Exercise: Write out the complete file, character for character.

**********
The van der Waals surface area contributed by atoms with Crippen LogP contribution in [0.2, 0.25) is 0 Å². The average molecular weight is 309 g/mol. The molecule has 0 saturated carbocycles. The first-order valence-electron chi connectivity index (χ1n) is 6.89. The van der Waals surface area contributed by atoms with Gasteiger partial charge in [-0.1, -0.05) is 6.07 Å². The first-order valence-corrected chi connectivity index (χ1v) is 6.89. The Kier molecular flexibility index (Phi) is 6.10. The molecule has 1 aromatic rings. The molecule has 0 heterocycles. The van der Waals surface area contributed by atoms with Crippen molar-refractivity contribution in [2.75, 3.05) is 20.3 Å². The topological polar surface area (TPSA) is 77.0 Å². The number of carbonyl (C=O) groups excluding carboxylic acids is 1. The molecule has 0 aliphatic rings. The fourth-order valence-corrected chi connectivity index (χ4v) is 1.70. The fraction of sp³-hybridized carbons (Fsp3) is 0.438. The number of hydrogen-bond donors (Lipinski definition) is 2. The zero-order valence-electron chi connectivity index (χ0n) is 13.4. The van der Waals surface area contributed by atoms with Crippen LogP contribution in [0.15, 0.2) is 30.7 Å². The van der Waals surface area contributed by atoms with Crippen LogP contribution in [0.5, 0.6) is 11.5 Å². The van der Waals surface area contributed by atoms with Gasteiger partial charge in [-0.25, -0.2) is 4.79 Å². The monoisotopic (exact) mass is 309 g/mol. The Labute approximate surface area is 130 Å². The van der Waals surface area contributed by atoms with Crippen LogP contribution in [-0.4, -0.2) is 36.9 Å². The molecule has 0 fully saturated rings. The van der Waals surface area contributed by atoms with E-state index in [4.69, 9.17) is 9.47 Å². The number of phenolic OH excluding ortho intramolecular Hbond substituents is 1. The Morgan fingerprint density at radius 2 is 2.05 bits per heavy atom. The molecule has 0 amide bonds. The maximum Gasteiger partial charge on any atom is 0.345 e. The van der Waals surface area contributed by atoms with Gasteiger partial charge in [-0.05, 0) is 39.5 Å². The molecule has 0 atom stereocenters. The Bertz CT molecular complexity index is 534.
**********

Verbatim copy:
The van der Waals surface area contributed by atoms with Crippen LogP contribution in [0.2, 0.25) is 0 Å². The average molecular weight is 309 g/mol. The molecule has 0 saturated carbocycles. The first-order valence-electron chi connectivity index (χ1n) is 6.89. The van der Waals surface area contributed by atoms with Gasteiger partial charge in [-0.1, -0.05) is 6.07 Å². The first-order valence-corrected chi connectivity index (χ1v) is 6.89. The Kier molecular flexibility index (Phi) is 6.10. The molecule has 1 aromatic rings. The molecule has 0 heterocycles. The van der Waals surface area contributed by atoms with Crippen molar-refractivity contribution in [2.75, 3.05) is 20.3 Å². The topological polar surface area (TPSA) is 77.0 Å². The number of carbonyl (C=O) groups excluding carboxylic acids is 1. The molecule has 0 aliphatic rings. The fourth-order valence-corrected chi connectivity index (χ4v) is 1.70. The fraction of sp³-hybridized carbons (Fsp3) is 0.438. The number of hydrogen-bond donors (Lipinski definition) is 2. The zero-order valence-electron chi connectivity index (χ0n) is 13.4. The van der Waals surface area contributed by atoms with Crippen LogP contribution in [0.15, 0.2) is 30.7 Å². The van der Waals surface area contributed by atoms with Crippen LogP contribution in [0.5, 0.6) is 11.5 Å². The van der Waals surface area contributed by atoms with Gasteiger partial charge in [-0.25, -0.2) is 4.79 Å². The monoisotopic (exact) mass is 309 g/mol. The Labute approximate surface area is 130 Å². The van der Waals surface area contributed by atoms with Crippen LogP contribution in [-0.4, -0.2) is 36.9 Å². The molecule has 0 fully saturated rings. The van der Waals surface area contributed by atoms with E-state index in [4.69, 9.17) is 9.47 Å². The number of phenolic OH excluding ortho intramolecular Hbond substituents is 1. The Morgan fingerprint density at radius 2 is 2.05 bits per heavy atom. The molecule has 0 amide bonds. The maximum Gasteiger partial charge on any atom is 0.345 e. The van der Waals surface area contributed by atoms with Gasteiger partial charge in [-0.05, 0) is 39.5 Å². The molecule has 0 atom stereocenters. The Bertz CT molecular complexity index is 534.